Although it won’t be useful to most standard users, here’s how to enable Developer Options on your Samsung Galaxy S4:
Open the Settings menu. This is available by dragging down the menu at the top of the screen and clicking on the settings cog:
Click on More at the top right of the screen:
Then click About device:
Then press the entry for Build number a number of times:
A message will tell you that you are touching the right area. A countdown is also included so you know how many presses you need to make. You should get a success message when it’s worked.
This then activates a new menu labelled Developer options, which you can see is already activated on my phone in the screenshots above.
The most useful feature in this new menu for me is USB debugging, which is required by some apps, including MyPhoneExplorer.
Aside: My Phone Explorer is an awesome free piece of software which I use to connect my phone to my computer. With this software I can send texts from my computer, keep a back up of all my messages and perform various sync-tasks. I find that it works better than the Kies software that comes with the phone as standard.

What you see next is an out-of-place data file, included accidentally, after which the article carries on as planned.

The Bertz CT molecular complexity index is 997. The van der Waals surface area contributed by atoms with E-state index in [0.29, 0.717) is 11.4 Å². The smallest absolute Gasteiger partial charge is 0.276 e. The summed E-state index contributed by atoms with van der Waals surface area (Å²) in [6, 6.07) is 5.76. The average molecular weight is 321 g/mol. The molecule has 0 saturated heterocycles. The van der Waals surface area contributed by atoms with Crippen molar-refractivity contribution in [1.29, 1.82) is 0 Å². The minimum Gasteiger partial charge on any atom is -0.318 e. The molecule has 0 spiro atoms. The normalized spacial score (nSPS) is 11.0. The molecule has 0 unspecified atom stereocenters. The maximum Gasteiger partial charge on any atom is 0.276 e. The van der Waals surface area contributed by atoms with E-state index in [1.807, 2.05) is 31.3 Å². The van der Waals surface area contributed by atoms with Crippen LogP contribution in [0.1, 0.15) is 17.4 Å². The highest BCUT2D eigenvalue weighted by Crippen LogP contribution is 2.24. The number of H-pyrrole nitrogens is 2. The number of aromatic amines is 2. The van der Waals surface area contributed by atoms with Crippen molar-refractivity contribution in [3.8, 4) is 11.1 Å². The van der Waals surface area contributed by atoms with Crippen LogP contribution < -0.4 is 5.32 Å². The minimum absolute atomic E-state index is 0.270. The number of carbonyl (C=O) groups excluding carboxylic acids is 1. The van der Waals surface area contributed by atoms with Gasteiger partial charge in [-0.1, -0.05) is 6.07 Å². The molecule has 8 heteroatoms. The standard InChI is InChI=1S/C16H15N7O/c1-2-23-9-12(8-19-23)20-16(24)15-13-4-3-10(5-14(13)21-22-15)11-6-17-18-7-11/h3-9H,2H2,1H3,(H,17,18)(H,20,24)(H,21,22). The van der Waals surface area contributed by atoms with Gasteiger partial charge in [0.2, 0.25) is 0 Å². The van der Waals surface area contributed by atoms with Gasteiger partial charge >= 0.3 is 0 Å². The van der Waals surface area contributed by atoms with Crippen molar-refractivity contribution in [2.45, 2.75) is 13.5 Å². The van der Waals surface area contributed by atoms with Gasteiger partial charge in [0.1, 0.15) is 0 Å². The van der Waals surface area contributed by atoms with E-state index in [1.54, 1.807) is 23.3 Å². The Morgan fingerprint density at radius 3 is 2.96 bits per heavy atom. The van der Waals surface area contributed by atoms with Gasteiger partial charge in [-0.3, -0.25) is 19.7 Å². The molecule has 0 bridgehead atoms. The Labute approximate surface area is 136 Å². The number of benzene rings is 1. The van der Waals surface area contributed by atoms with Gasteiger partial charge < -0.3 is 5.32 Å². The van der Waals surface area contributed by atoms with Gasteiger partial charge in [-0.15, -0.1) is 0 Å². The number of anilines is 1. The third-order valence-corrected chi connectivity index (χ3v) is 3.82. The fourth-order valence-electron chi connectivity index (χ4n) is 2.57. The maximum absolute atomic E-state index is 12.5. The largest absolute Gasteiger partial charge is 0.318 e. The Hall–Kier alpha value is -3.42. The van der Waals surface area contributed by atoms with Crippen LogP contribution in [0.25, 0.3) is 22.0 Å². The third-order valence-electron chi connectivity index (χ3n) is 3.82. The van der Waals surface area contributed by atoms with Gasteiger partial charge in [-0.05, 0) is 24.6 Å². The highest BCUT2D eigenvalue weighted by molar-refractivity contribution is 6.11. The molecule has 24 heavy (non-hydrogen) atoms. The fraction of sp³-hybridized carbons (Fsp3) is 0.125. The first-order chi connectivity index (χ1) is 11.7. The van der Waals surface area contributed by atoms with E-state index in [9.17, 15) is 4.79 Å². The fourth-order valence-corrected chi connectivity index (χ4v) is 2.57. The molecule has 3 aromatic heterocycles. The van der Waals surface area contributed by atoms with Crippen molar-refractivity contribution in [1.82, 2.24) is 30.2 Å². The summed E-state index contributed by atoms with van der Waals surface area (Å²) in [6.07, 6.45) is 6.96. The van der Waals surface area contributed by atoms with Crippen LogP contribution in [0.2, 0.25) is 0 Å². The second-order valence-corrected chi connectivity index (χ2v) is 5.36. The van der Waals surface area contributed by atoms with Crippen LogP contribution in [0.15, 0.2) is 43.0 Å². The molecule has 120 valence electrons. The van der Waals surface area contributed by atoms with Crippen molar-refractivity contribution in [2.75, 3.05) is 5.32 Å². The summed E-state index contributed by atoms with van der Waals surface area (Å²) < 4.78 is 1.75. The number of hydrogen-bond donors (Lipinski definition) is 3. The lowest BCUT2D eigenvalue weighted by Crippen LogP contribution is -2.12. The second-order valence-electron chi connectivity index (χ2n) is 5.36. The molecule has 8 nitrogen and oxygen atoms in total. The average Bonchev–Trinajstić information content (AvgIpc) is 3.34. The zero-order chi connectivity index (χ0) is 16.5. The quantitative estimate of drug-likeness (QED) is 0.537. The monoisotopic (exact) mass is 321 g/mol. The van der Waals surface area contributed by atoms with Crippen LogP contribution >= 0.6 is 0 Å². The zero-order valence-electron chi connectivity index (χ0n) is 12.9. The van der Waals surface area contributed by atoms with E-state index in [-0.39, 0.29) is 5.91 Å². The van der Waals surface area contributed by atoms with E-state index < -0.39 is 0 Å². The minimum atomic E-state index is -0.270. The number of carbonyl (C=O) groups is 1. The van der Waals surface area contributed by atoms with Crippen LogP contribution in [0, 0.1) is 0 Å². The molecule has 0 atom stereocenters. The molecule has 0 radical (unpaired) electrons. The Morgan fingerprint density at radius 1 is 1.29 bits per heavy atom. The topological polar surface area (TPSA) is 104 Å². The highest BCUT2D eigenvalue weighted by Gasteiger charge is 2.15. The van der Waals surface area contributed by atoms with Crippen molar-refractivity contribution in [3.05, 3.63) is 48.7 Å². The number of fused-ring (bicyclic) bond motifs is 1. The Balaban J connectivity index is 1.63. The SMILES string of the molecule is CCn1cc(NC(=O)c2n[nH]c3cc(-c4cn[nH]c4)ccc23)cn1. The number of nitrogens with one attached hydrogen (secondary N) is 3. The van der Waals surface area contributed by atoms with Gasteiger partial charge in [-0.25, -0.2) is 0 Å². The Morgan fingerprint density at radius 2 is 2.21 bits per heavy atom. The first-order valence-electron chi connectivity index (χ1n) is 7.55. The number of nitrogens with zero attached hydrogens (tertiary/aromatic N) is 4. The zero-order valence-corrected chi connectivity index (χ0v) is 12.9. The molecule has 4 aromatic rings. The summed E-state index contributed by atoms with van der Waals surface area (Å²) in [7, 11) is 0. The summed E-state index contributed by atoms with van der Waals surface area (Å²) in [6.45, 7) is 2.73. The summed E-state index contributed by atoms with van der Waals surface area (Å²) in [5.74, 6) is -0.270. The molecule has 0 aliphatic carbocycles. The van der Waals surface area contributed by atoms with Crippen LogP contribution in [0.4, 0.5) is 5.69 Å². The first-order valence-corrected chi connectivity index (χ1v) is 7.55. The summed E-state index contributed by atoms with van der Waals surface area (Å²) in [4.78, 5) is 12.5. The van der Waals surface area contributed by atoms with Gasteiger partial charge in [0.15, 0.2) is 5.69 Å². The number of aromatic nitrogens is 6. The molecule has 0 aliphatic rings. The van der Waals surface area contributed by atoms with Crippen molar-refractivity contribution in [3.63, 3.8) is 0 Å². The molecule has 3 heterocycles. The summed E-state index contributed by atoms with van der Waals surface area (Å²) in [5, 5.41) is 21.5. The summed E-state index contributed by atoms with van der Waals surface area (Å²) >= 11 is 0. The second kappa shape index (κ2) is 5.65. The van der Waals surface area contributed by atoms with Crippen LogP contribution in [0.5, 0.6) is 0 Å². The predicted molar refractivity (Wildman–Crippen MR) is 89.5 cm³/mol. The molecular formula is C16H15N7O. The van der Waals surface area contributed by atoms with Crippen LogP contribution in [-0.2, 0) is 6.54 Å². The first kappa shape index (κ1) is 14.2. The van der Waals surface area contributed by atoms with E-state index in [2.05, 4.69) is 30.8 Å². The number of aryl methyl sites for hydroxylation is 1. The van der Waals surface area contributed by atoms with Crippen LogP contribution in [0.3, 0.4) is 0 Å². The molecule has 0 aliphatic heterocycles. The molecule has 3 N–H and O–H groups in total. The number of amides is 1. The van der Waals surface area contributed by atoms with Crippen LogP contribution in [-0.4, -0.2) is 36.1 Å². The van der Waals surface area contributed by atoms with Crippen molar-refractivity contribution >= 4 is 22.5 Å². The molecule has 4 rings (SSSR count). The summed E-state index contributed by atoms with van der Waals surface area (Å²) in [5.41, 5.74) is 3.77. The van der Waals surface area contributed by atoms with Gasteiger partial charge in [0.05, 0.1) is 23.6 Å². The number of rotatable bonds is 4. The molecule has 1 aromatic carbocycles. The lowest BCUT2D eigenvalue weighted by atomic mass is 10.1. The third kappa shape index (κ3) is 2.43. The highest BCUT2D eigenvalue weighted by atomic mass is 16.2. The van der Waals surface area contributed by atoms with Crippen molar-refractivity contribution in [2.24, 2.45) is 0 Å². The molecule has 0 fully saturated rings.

It is sometimes useful to be able to take screenshots of what’s happening on your phone, particularly if you’re a developer/tester doing some work on mobiles. It’s also useful if you’re blogging about phones and want to include some screenshots, as I did in my last post on killing unused apps. On the Samsung Galaxy S4 you can take screenshots by holding down the power button and home key together until the screen flashes. If you’ve got the sound on, you’ll also hear a camera shutter sound.
An especially useful trick is to use the Dropbox app and configure it to sync images taken on the phone. If you do this, your screenshot will appear in the Dropbox on your local machine within seconds, assuming you’re on a good internet connection.
Now that I’m the (proud) owner of a Samsung Galaxy S4 I’ll blog about any cool features and tricks I pick up for this phone. As the Galaxy S4 runs on Android any such tips will probably work on other Android phones as well, although the buttons used will probably differ between different makes of phones.
First up, there’s a neat way to kill open apps that are running in the background. Killing unused apps could potentially save battery usage, and so is worth doing if you’re trying conserve power. To access this feature, first “long press” the Home key. On the screen that opens, click on the button at the bottom left hand corner of the screen showing a pie-chart:
Click the Applications button at the top left hand corner of the screen:
…end click End next to any applications you want to close. Simple!